The Good Morning Burger from XO Burgers & Wings, a new takeout-and-delivery-only restaurant from Big Tree Hospitality. Photo by Zack Bowen

Hugo’s, the fine dining restaurant at 88 Middle St., is known for mind-blowing dishes such as lamb loin papered in lamb bacon served with charred, local baby cabbage and a miso-and-butter-layered millefeuille of potato and celery root. A decade ago, I took my niece there, and in a recent phone call she brought up an oxtail dish we enjoyed. It was, she said, still the most perfect bite she’s ever eaten.

Hugo’s has been closed since March because of the pandemic, but the kitchen will soon be busy again. Only this time, it will be making burgers, wings and similar casual fare until it’s safe to open Hugo’s again.

Big Tree Hospitality, the restaurant group that owns Hugo’s, announced last week that it is opening XO Burgers & Wings at Hugo’s and the Eventide Fenway in Boston in early December. They will both be ghost restaurants, offering delivery and takeout only.

The opening menu offers the Good Morning Burger, which comes with red onion jam, an egg, hash browns, and hot sauce; the XO Burger, with XO sauce, banana peppers, and hot sauce; Chili Crisp Wings; a Grilled Caesar; and Red Hot Puffs made with Frank’s RedHot hot sauce.

Big Tree describes the venture as “our idea of the perfect neighborhood joint” and “crushable Americana that pledges allegiance to the snackability index.” That means food touched by high-end culinary technique and lots of house-made ingredients, such as a buffalo sauce fermented with koji and made with fresh chilis and house-made yogurt.

Something tells me this place is going to be busy.

PORTLAND RESTAURANTS GET GRANTS FOR WINTER

Nine Portland food businesses, including restaurants, bars and a coffee roaster, will share $50,000 in grants intended to help them get through the winter.

Anoche, Chaval, Cocktail Mary, Coffee By Design, eighteen twenty wines, LB Kitchen, Maine Oyster Company, Solo Italiano and Tu Casa will get $5,000 to $6,000 each. The Federal Home Loan Bank of Boston made money available to its member institutions to provide COVID-related support to small businesses. Norway Savings Bank (which is a member institution) received $100,000. It, in turn, granted $50,000 of that to Coastal Enterprises Inc. to distribute to restaurants in its portfolio. CEI is a community development financial institution that provides loans and advice to small business owners in Maine.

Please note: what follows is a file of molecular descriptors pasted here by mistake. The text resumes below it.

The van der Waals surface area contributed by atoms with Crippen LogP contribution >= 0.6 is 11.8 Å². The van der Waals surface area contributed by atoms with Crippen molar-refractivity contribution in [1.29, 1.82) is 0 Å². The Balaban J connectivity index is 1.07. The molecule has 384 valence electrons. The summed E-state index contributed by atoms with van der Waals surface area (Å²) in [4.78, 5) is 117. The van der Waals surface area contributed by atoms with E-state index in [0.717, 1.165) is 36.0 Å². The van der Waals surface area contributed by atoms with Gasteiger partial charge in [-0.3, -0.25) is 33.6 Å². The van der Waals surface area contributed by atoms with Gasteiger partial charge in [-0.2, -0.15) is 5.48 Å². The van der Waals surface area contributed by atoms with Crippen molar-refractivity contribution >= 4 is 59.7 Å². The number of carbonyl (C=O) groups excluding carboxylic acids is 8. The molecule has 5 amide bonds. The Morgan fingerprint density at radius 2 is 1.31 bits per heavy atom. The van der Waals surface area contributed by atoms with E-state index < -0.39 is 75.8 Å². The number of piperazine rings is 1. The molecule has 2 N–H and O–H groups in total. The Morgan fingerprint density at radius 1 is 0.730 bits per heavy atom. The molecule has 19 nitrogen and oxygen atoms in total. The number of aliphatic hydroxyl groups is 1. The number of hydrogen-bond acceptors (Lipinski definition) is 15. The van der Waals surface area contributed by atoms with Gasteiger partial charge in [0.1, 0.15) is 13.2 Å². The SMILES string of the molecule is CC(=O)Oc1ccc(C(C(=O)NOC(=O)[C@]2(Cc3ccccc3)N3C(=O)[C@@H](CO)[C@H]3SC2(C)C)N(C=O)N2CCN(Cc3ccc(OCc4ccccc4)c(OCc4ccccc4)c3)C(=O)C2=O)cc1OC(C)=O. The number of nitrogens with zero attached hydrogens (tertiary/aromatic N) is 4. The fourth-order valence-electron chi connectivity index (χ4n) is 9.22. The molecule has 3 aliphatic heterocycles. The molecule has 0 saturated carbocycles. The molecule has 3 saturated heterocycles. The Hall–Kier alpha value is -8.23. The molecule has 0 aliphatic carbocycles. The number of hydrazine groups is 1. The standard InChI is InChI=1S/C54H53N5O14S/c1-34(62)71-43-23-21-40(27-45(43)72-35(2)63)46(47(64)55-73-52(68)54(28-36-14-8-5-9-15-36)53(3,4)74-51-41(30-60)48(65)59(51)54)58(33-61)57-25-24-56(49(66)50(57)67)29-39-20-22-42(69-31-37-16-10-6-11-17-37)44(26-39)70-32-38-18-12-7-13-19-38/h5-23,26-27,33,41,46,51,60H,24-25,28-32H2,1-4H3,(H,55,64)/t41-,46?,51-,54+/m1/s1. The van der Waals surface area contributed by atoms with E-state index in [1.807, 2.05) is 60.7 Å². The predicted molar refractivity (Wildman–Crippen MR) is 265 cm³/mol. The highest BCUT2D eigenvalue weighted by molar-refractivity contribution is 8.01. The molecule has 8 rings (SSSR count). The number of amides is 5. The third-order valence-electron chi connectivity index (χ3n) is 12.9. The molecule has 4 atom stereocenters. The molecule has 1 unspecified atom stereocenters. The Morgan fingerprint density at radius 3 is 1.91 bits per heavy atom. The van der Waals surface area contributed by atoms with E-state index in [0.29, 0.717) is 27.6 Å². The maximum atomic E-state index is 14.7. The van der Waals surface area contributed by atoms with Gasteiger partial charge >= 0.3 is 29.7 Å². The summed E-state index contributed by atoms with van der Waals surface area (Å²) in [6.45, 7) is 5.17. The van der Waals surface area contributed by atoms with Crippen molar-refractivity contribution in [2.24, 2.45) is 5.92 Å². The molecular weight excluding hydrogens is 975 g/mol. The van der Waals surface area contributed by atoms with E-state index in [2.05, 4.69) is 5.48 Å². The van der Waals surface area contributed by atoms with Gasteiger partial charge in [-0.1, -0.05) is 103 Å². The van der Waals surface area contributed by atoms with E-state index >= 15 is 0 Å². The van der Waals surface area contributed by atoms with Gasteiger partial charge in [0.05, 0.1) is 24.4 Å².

Chaval is using the money to build four heated pods next to the restaurant where small parties can dine together. The others are putting up awnings, installing air purification systems, and purchasing other equipment and supplies with an eye on safe wintertime eating.

Businesses that received a grant had to meet certain eligibility criteria: the owner worked with CEI in the past five years; the business is a restaurant, bar or coffee shop in Portland and had indoor seating before the pandemic started; and the business has lost at least 25 percent in revenue since March 2020 compared to 2019.

THE WORLD COMES TO LUKE’S

Tuna oka made with Maine bluefin tuna, a new item on the Luke’s Lobster menu starting Friday. Photo courtesy of Luke’s Lobster

Luke’s Lobster – whose production facility staff includes employees from Cambodia, El Salvador, Angola and Sudan – is introducing a new rotating menu item under the moniker “New Maine Food.”

Each dish will feature a Maine ingredient in a recipe from another culture – including family recipes from Luke’s employees – and remain on the menu for four weeks. The first one, appearing Friday, will be tuna oka made with Maine bluefin tuna. The recipe comes from Denny Fiaalii, who is from Samoa and unloads boats at Portland Pier.

Future selections include a Cambodian scallop num pang from Chenda Chamreoun, who started as a lobster picker and is now a leader of Luke’s quality assurance team, and a Salvadoran lobster pupusa from Carlos Ayala, assistant supervisor on the production floor.

A portion of the sales will be donated to the nonprofit Greater Portland Immigrant Welcome Center.

“One of the best things about working in our facility in Saco used to be lunch break, when you could walk in the break room and smell dishes from all over the map being reheated, and then see folks mingling, sharing their food and trying new dishes,” Ben Conniff, co-founder of Luke’s, said in a statement about the project. “COVID took all that away from us, as we now eat our lunches alone, outside or in our cars. We sorely miss the feeling of community that those moments and that food brought to us all.”

DRINKING AND DINING IN A BUBBLE

Rising Tide Brewing Co. at 103 Fox St. announced last week that its large outdoor patio will remain open throughout the winter with the help of heated bubble tents.